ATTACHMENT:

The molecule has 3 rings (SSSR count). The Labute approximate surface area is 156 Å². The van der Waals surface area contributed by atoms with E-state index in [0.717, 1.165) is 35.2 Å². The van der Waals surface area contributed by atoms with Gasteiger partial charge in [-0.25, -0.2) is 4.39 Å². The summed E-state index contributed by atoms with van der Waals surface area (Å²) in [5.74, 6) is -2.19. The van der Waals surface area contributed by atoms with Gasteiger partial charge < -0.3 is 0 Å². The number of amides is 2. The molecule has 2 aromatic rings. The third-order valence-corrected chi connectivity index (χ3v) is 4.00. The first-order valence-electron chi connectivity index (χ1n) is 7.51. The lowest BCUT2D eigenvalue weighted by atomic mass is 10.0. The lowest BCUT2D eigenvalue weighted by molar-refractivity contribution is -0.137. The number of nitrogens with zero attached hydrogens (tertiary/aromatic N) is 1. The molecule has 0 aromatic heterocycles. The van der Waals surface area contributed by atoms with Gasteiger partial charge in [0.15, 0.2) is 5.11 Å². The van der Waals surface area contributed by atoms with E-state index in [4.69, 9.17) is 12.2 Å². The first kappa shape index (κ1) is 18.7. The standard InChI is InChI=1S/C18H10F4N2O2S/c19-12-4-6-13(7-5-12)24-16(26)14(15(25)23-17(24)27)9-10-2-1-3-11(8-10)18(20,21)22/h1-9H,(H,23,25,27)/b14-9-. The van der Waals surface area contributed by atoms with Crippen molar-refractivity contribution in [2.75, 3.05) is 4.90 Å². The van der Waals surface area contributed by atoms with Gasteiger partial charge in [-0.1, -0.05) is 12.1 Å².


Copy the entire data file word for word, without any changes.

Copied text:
The molecule has 3 rings (SSSR count). The Labute approximate surface area is 156 Å². The van der Waals surface area contributed by atoms with E-state index in [0.717, 1.165) is 35.2 Å². The van der Waals surface area contributed by atoms with Gasteiger partial charge in [-0.25, -0.2) is 4.39 Å². The summed E-state index contributed by atoms with van der Waals surface area (Å²) in [5.74, 6) is -2.19. The van der Waals surface area contributed by atoms with Gasteiger partial charge < -0.3 is 0 Å². The number of amides is 2. The molecule has 2 aromatic rings. The third-order valence-corrected chi connectivity index (χ3v) is 4.00. The first-order valence-electron chi connectivity index (χ1n) is 7.51. The lowest BCUT2D eigenvalue weighted by atomic mass is 10.0. The lowest BCUT2D eigenvalue weighted by molar-refractivity contribution is -0.137. The number of nitrogens with zero attached hydrogens (tertiary/aromatic N) is 1. The molecule has 0 aromatic heterocycles. The van der Waals surface area contributed by atoms with Gasteiger partial charge in [0.15, 0.2) is 5.11 Å². The van der Waals surface area contributed by atoms with E-state index in [4.69, 9.17) is 12.2 Å². The first kappa shape index (κ1) is 18.7. The standard InChI is InChI=1S/C18H10F4N2O2S/c19-12-4-6-13(7-5-12)24-16(26)14(15(25)23-17(24)27)9-10-2-1-3-11(8-10)18(20,21)22/h1-9H,(H,23,25,27)/b14-9-. The van der Waals surface area contributed by atoms with Crippen molar-refractivity contribution in [2.75, 3.05) is 4.90 Å². The van der Waals surface area contributed by atoms with Gasteiger partial charge in [-0.1, -0.05) is 12.1 Å².